to happen is that, at the smaller end of the market, there are more failures
because the risk taking, cash flow management and so on for those companies
probably is not as strong as it is with the large companies. I think overall
the system is working well.
Companies Auditors and Liquidators Disciplinary Board
The role of the Companies Auditors and Liquidators Disciplinary Board
(CALDB) is to determine the appropriate disciplinary action once ASIC has
identified some wrongdoing:
Our purpose is basically the protection of the public
interest in relation to the disciplinary function over auditors and
liquidators...We have no investigative powers ourselves. Cases are referred to us
either by ASIC under the act or by APRA. In dealing with those cases and making
our orders we are totally reliant on evidence presented to the board and on the
expertise of members of the panel.
The Chair of the CALDB described the Board's role as being:
...to protect the public interest by ensuring that the
regulatory system for disciplining members of the auditing and liquidating
professions who fail to perform their professional duty adequately are
appropriately dealt with.
Firstly, so that the particular person concerned is properly
dealt with and deterred from engaging in further conduct of the same or similar
Secondly, so that the other members of the profession can see
that that particular conduct has led to that particular result...deterring them
from engaging in the same or similar conduct.
Thirdly, to reassure the public that the regulatory system is
there and that it is working effectively...so that the public can have confidence
in the services provided by auditors and by liquidators...
After receiving an application from ASIC (or the Australian Prudential
Regulatory Authority) the CALDB panel organises a pre-hearing conference
(usually by teleconference) to allow the issues under dispute to be refined and
agreed upon by the two parties, and a hearing date is set.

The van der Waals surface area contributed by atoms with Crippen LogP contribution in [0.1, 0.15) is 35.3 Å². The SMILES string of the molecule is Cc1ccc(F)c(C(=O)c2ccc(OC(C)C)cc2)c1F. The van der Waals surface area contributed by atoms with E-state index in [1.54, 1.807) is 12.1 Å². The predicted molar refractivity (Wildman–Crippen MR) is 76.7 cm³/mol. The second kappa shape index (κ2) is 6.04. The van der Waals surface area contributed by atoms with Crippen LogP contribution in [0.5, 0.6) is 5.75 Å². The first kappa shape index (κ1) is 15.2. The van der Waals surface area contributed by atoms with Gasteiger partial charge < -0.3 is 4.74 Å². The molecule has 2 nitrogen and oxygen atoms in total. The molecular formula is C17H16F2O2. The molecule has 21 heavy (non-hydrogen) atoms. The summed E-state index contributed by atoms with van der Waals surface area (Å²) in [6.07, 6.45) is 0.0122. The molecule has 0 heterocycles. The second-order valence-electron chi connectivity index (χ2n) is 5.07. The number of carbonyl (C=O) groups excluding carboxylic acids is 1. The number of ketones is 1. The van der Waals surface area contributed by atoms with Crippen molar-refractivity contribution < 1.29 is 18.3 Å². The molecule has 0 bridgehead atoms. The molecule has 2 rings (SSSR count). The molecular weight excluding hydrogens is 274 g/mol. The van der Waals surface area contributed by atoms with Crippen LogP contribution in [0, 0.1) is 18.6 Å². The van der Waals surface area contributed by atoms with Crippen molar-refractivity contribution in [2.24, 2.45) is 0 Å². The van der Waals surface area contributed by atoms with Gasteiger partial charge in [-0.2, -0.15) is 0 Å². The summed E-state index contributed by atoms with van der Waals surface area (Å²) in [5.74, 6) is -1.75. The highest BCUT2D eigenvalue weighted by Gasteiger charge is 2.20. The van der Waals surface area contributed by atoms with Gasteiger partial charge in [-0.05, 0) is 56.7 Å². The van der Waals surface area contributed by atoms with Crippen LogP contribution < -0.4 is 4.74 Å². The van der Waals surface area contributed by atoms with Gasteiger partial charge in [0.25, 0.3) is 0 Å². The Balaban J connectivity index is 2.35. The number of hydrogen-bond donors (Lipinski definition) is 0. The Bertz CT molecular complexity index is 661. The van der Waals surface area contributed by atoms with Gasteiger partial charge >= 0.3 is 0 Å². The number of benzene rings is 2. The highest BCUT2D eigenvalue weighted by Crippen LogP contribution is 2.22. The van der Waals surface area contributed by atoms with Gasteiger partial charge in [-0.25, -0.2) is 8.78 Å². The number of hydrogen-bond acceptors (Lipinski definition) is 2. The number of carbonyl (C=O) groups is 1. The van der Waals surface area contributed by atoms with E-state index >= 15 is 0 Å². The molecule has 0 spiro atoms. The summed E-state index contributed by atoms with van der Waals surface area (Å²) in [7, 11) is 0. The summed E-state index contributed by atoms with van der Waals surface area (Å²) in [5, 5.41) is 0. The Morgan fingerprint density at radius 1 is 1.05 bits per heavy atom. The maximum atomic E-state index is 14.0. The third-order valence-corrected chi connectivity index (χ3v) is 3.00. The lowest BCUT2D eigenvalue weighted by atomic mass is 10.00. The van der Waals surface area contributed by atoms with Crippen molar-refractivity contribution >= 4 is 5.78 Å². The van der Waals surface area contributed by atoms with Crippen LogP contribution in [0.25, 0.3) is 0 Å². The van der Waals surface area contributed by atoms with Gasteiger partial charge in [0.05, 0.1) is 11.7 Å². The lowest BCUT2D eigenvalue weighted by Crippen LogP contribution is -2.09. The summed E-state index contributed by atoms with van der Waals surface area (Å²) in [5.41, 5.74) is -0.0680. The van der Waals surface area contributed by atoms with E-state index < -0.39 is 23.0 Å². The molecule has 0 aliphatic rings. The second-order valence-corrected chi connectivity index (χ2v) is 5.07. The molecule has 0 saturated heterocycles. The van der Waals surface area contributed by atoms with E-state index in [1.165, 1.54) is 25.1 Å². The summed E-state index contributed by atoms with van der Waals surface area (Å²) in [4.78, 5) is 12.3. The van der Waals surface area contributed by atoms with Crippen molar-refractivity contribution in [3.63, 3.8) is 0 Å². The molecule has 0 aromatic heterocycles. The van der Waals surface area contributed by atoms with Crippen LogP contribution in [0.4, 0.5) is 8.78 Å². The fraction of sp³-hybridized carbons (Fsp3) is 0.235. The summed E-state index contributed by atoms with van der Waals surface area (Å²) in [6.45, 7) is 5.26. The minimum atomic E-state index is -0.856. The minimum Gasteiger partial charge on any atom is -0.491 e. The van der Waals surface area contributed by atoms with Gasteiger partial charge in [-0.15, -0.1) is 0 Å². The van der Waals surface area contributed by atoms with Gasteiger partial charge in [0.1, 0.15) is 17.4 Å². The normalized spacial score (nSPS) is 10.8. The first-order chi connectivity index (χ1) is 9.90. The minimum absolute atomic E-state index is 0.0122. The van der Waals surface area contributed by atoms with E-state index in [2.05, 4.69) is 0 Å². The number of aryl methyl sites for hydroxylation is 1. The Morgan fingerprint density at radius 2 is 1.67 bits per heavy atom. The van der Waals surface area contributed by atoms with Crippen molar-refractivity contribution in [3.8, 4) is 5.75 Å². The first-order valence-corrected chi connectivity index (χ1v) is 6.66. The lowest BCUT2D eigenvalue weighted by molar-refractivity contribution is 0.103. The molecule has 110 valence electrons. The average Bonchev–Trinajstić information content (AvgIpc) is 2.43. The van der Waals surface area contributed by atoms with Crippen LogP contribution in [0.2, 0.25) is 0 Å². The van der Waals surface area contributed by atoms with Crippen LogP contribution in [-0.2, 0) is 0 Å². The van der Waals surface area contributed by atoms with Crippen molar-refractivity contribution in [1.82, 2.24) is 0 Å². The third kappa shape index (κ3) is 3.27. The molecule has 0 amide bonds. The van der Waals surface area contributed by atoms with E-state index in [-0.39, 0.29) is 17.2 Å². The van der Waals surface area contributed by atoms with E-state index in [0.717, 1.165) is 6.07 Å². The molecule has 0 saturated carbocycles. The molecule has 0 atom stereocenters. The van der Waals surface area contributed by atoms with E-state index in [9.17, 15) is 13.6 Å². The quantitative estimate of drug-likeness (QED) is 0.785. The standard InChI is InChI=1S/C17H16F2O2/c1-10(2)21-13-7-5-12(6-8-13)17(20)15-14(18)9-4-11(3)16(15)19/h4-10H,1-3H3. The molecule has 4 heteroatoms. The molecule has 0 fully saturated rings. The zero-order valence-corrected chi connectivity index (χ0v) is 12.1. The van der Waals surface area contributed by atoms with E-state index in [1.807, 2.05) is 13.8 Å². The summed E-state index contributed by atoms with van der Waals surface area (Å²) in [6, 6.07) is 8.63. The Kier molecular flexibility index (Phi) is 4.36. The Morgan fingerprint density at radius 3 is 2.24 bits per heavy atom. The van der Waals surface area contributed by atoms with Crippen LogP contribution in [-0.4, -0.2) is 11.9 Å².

The evidence is then gathered, with the parties exchanging documents so that
the hearing can be as efficient as possible. The process leading up to the
hearing itself generally takes around six months to complete.
can take 2–3 weeks, after which the panel gives its determination. If the
determination is against the respondent, a final, short hearing is held to
determine what order the board should make. The whole process should generally
be completed within 12 months.
If the respondent is unhappy with the decision, they can refer their case to
the Administrative Appeals Tribunal to be reviewed. It can subsequently be referred
to the Federal Court of Australia.
Insolvency Practitioners Association of Australia
The Insolvency Practitioners Association of Australia (IPAA) is the peak
membership body for the industry. It has over 1700 members including over 500
registered liquidators and 185 bankruptcy trustees.
This represents 85 per cent of registered liquidators and bankruptcy trustees
in Australia as of December 2009.
Membership is voluntary, and the IPAA is not involved in the registration of
liquidators in Australia. All IPAA members are affiliated with either:
- the Institute of Chartered Accountants in Australia;
- CPA Australia; or
- the Law Societies in each state.
The IPAA's regulatory role has three elements:
the setting of standards (guides and codes);
- the delivery of education through member training programmes; and
- the disciplining of members who are proven to have breached IPAA
The IPAA's Code of Professional Practice states principles of conduct
and gives detailed practice guidance, in many cases setting a standard above
the legal requirements. The IPAA also offers guidance to its members on the law
and practice of insolvency, through telephone and email guidance, web and
journal notifications, and training and conference sessions.
The IPAA has no formal investigative powers. If investigations by other
bodies establish that a member has breached the law, or professional codes of
conduct, the IPAA's primary sanction is to remove the member's IPAA membership.
Navigation: Previous Page | Contents | Next Page